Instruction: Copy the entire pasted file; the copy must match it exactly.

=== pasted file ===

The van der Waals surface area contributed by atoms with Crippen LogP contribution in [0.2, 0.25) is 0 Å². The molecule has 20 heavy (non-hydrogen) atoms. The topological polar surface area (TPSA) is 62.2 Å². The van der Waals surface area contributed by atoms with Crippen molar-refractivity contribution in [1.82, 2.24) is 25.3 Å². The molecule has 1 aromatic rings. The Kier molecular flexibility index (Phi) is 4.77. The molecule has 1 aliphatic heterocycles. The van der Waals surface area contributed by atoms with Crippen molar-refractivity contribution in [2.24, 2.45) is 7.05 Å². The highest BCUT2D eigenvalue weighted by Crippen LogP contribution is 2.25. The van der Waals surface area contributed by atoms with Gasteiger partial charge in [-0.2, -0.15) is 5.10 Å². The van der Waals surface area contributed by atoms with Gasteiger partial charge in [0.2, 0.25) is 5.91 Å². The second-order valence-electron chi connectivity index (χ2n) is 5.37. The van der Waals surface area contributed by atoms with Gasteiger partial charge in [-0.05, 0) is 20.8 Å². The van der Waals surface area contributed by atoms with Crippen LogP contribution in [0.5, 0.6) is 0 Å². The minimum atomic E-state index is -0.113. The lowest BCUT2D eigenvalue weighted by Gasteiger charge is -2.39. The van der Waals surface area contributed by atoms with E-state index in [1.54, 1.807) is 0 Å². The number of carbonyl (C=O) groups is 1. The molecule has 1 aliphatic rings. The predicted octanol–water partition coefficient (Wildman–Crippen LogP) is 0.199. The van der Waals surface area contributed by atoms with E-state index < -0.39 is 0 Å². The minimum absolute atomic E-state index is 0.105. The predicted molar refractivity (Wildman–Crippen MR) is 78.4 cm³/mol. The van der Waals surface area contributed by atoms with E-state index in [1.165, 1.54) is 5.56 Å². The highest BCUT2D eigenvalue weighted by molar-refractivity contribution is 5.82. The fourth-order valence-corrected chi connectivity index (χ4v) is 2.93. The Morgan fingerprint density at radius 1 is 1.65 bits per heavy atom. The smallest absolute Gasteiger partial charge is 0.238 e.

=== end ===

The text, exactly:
The van der Waals surface area contributed by atoms with Crippen LogP contribution in [0.2, 0.25) is 0 Å². The molecule has 20 heavy (non-hydrogen) atoms. The topological polar surface area (TPSA) is 62.2 Å². The van der Waals surface area contributed by atoms with Crippen molar-refractivity contribution in [1.82, 2.24) is 25.3 Å². The molecule has 1 aromatic rings. The Kier molecular flexibility index (Phi) is 4.77. The molecule has 1 aliphatic heterocycles. The van der Waals surface area contributed by atoms with Crippen molar-refractivity contribution in [2.24, 2.45) is 7.05 Å². The highest BCUT2D eigenvalue weighted by Crippen LogP contribution is 2.25. The van der Waals surface area contributed by atoms with Gasteiger partial charge in [-0.2, -0.15) is 5.10 Å². The van der Waals surface area contributed by atoms with Gasteiger partial charge in [0.2, 0.25) is 5.91 Å². The second-order valence-electron chi connectivity index (χ2n) is 5.37. The van der Waals surface area contributed by atoms with Gasteiger partial charge in [-0.05, 0) is 20.8 Å². The van der Waals surface area contributed by atoms with Crippen LogP contribution in [0.5, 0.6) is 0 Å². The minimum atomic E-state index is -0.113. The lowest BCUT2D eigenvalue weighted by Gasteiger charge is -2.39. The van der Waals surface area contributed by atoms with E-state index in [1.54, 1.807) is 0 Å². The number of carbonyl (C=O) groups is 1. The molecule has 1 aliphatic rings. The predicted octanol–water partition coefficient (Wildman–Crippen LogP) is 0.199. The van der Waals surface area contributed by atoms with E-state index < -0.39 is 0 Å². The minimum absolute atomic E-state index is 0.105. The predicted molar refractivity (Wildman–Crippen MR) is 78.4 cm³/mol. The van der Waals surface area contributed by atoms with E-state index in [1.165, 1.54) is 5.56 Å². The highest BCUT2D eigenvalue weighted by molar-refractivity contribution is 5.82. The fourth-order valence-corrected chi connectivity index (χ4v) is 2.93. The Morgan fingerprint density at radius 1 is 1.65 bits per heavy atom. The smallest absolute Gasteiger partial charge is 0.238 e.